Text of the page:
Tonight I joined the Twitter intro social for #MOOCMOOC. It got me thinking that I needed to really spell out what I did last year in my biology course. While doing this might help some people, I realized that I needed to do it for myself. Being somewhat absent minded, I need a little space to reflect on what I did, what worked, and what went wrong.
To start of, the course I am speaking about is Principles of Biology I here at Georgia State University in Atlanta, GA. This is the first biology class for those majoring in biology (or pre-med), and is generally considered a Freshman level course. Spring semester is actually when we get most of the Freshmen to take it, so it was my big course for the year.
While in #change11 mooc, I decided to take a leap of faith and do my spring 2012 course in a new way; call it a petite mooc. For years I've had my students do online quizzes, discussion boards, lists, and even blogs, but in my mind I never got the assignments to gel the way I wanted. Ultimately, I wanted the students to form into one large learning community (that was the idea I got from #change11). So, I completely restructure my course.
Now remember, these are mainly freshmen. They are not yet adult learners. This may change in the next 10 years, but they are not coming to college (at least not GSU) with the motivation seen in most adult learners. They are also still very much novices when it comes to biology. They may know some content, but they don't understand the context. While I consider myself a mentor, I also recognize that I am still a teacher. There is a need to explain what I mean here, and it spans pedagogy to andragogy.
The simplest way of saying it is that a teacher is one who TEACHES; meaning one who is going to provide content and context for a student in a given subject. This does not necessarily mean a "Sage on a Stage," but it does mean that the teacher (the Master) is helping to build an information framework for the student (the Novice).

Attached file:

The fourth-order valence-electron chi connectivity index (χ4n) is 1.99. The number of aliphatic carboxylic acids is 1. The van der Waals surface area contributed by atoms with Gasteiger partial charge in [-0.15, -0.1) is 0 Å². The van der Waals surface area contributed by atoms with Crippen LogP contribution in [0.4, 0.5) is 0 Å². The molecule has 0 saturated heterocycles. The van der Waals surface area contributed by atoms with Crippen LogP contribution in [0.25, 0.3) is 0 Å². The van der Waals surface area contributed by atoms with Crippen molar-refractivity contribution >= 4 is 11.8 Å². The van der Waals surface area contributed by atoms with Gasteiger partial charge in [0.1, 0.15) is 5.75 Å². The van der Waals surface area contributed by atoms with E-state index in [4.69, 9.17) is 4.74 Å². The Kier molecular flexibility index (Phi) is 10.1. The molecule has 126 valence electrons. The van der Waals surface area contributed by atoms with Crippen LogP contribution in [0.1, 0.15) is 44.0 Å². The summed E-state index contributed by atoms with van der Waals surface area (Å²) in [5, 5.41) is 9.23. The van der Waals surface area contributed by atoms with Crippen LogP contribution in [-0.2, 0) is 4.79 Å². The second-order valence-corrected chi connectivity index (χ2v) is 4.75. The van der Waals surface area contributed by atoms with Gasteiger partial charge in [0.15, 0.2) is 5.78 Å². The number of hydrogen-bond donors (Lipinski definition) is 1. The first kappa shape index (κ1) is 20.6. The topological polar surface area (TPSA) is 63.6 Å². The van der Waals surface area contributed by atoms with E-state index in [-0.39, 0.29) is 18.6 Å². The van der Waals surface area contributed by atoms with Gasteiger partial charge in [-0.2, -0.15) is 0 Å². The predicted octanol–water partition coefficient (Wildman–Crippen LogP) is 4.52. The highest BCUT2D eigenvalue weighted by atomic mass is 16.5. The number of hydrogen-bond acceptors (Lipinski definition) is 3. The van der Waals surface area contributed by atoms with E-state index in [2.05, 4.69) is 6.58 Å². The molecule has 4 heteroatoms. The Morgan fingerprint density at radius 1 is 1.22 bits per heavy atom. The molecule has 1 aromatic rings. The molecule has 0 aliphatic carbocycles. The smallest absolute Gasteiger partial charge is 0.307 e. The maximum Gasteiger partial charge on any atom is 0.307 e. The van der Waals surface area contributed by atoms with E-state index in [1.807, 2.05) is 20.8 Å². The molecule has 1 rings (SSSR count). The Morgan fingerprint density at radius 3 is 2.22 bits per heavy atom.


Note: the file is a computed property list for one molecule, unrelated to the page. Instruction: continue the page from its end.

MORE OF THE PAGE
I really like the model of situational leadership in helping to explain what I mean about the role of the teacher at this point. I know that situational leadership has been modified for education, but I really like some of the simplicity of the original model, especially when it comes to hybrid pedagogies and MOOCs. Put simply, there is a development curve (learning curve) when people start something new; novices need direction, then coaching. More advanced students then need support.
So my role as a "teacher" is to help them build the mental framework they will use in their chosen discipline, BUT it is also my role to help them develop into more adult learners. That is the part I think many people leave out.
As I work with a class, I need to provide ways to help them move from novice to journeyman; from being passive recipients of knowledge to active seekers of knowledge. That takes us to the mentor.
A mentor then is one who takes on the Coaching and Supportive roles. This is also where we enter the realm of andragogy. You are not dealing with passive learners who are in it just for a grade, but with people engaged in the material.